FRET measurement of cytochrome bc1 and reaction centre complex proximity in live Rhodobacter sphaeroides cells

Cvetelin Vasilev, David J. K. Swainsbury, Michael L. Cartron, Elizabeth C. Martin, Sandip Kumar, Jamie K. Hobbs, Matthew P. Johnson, Andrew Hitchcock, C. Neil Hunter

Research output: Contribution to journalArticlepeer-review

Abstract

In the model purple phototrophic bacterium Rhodobacter (Rba.) sphaeroides, solar energy is converted via coupled electron and proton transfer reactions within the intracytoplasmic membranes (ICMs), infoldings of the cytoplasmic membrane that form spherical ‘chromatophore’ vesicles. These bacterial ‘organelles’ are ideal model systems for studying how the organisation of the photosynthetic complexes therein shape membrane architecture. In Rba. sphaeroides, light-harvesting 2 (LH2) complexes transfer absorbed excitation energy to dimeric reaction centre (RC)-LH1-PufX complexes. The PufX polypeptide creates a channel that allows the lipid soluble electron carrier quinol, produced by RC photochemistry, to diffuse to the cytochrome bc1 complex, where quinols are oxidised to quinones, with the liberated protons used to generate a transmembrane proton gradient and the electrons returned to the RC via cytochrome c2. Proximity between cytochrome bc1 and RC-LH1-PufX minimises quinone/quinol/cytochrome c2 diffusion distances within this protein-crowded membrane, however this distance has not yet been measured. Here, we tag the RC and cytochrome bc1 with yellow or cyan fluorescent proteins (YFP/CFP) and record the lifetimes of YFP/CFP Förster resonance energy transfer (FRET) pairs in whole cells. FRET analysis shows that that these complexes lie on average within 6 nm of each other. Complementary high-resolution atomic force microscopy (AFM) of intact, purified chromatophores verifies the close association of cytochrome bc1 complexes with RC-LH1-PufX dimers. Our results provide a structural basis for the close kinetic coupling between RC-LH1-PufX and cytochrome bc1 observed by spectroscopy, and explain how quinols/quinones and cytochrome c2 shuttle on a millisecond timescale between these complexes, sustaining efficient photosynthetic electron flow.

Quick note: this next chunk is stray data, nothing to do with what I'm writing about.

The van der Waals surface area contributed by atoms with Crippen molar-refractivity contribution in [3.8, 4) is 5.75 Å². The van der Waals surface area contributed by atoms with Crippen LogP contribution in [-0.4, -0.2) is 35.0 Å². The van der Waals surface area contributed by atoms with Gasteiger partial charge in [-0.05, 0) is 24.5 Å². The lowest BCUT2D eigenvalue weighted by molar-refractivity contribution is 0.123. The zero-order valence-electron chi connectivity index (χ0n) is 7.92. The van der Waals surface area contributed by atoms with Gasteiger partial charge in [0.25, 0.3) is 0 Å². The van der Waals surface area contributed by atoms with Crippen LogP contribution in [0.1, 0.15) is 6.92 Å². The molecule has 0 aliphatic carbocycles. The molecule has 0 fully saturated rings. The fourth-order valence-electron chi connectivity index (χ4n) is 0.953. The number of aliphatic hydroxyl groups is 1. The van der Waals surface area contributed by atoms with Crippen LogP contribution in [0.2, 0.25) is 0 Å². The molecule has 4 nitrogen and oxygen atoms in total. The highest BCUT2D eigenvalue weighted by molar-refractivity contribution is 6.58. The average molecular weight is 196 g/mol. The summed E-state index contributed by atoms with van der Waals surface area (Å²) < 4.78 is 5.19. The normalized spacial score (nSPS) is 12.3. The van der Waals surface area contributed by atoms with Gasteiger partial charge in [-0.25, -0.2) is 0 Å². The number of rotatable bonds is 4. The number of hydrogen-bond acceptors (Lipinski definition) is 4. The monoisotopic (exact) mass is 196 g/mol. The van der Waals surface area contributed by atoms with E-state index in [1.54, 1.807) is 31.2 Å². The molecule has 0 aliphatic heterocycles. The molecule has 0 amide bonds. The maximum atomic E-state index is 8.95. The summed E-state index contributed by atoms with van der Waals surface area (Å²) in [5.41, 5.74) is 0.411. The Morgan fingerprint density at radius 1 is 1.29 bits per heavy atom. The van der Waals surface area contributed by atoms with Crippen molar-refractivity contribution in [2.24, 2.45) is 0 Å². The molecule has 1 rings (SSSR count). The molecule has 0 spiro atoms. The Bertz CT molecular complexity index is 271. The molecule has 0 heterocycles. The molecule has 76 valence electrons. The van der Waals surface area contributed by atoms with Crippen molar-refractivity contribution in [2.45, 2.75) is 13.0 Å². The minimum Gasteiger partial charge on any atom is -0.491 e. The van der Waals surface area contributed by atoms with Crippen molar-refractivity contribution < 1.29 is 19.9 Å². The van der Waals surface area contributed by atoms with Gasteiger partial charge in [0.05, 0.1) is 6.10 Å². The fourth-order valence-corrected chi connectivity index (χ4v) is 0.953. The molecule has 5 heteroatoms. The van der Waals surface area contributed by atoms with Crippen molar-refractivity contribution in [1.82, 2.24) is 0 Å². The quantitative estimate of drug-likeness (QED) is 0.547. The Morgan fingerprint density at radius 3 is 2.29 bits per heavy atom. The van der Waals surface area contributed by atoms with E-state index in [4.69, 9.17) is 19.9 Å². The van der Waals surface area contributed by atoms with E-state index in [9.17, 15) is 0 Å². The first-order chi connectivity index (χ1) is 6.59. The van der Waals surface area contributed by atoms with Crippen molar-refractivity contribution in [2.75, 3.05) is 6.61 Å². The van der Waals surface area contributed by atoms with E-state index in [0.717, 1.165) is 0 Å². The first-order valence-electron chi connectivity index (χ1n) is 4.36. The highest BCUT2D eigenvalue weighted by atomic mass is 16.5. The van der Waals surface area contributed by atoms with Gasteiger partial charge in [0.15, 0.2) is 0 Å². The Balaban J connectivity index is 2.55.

Original languageEnglish
Article number148508
JournalBiochimica et Biophysica Acta - Bioenergetics
Volume1863
Issue number2
Early online date15 Nov 2021
DOIs
Publication statusPublished - 1 Feb 2022

Keywords

  • Atomic force microscopy (AFM)
  • Cytochrome bc
  • Fluorescence-lifetime imaging microscopy (FLIM)
  • Photosynthesis
  • Purple bacteria
  • Reaction centre

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